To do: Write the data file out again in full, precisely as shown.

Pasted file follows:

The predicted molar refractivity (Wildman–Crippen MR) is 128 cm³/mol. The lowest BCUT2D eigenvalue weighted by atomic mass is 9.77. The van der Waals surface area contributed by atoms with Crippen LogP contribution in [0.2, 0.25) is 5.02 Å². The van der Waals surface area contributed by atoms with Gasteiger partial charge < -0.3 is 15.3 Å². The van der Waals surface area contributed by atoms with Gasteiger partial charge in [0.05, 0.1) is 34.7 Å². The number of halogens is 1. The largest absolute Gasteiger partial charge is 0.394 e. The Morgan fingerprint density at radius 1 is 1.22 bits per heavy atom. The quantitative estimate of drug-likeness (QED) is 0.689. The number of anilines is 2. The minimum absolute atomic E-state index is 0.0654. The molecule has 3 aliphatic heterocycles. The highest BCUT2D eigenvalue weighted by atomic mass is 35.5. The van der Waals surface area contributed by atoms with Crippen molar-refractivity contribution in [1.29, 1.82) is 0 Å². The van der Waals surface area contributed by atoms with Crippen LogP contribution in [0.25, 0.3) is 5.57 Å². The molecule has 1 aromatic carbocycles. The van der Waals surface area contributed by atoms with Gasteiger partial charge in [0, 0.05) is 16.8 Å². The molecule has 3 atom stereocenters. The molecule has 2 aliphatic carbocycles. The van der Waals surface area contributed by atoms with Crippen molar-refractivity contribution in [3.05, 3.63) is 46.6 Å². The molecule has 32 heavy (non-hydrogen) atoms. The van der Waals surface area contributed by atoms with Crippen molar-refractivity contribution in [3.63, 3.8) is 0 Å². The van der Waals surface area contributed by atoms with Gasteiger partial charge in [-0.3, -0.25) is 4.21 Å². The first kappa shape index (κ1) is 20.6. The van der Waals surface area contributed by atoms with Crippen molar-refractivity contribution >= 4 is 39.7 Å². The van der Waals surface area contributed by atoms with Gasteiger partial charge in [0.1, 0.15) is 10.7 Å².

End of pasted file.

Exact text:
The predicted molar refractivity (Wildman–Crippen MR) is 128 cm³/mol. The lowest BCUT2D eigenvalue weighted by atomic mass is 9.77. The van der Waals surface area contributed by atoms with Crippen LogP contribution in [0.2, 0.25) is 5.02 Å². The van der Waals surface area contributed by atoms with Gasteiger partial charge < -0.3 is 15.3 Å². The van der Waals surface area contributed by atoms with Gasteiger partial charge in [0.05, 0.1) is 34.7 Å². The number of halogens is 1. The largest absolute Gasteiger partial charge is 0.394 e. The Morgan fingerprint density at radius 1 is 1.22 bits per heavy atom. The quantitative estimate of drug-likeness (QED) is 0.689. The number of anilines is 2. The minimum absolute atomic E-state index is 0.0654. The molecule has 3 aliphatic heterocycles. The highest BCUT2D eigenvalue weighted by atomic mass is 35.5. The van der Waals surface area contributed by atoms with Crippen molar-refractivity contribution in [1.29, 1.82) is 0 Å². The van der Waals surface area contributed by atoms with Crippen LogP contribution in [0.25, 0.3) is 5.57 Å². The molecule has 1 aromatic carbocycles. The van der Waals surface area contributed by atoms with Gasteiger partial charge in [0, 0.05) is 16.8 Å². The molecule has 3 atom stereocenters. The molecule has 2 aliphatic carbocycles. The van der Waals surface area contributed by atoms with Crippen molar-refractivity contribution in [3.05, 3.63) is 46.6 Å². The molecule has 32 heavy (non-hydrogen) atoms. The van der Waals surface area contributed by atoms with Crippen molar-refractivity contribution in [3.63, 3.8) is 0 Å². The van der Waals surface area contributed by atoms with Gasteiger partial charge in [-0.3, -0.25) is 4.21 Å². The first kappa shape index (κ1) is 20.6. The van der Waals surface area contributed by atoms with Crippen molar-refractivity contribution >= 4 is 39.7 Å². The van der Waals surface area contributed by atoms with Gasteiger partial charge in [0.1, 0.15) is 10.7 Å².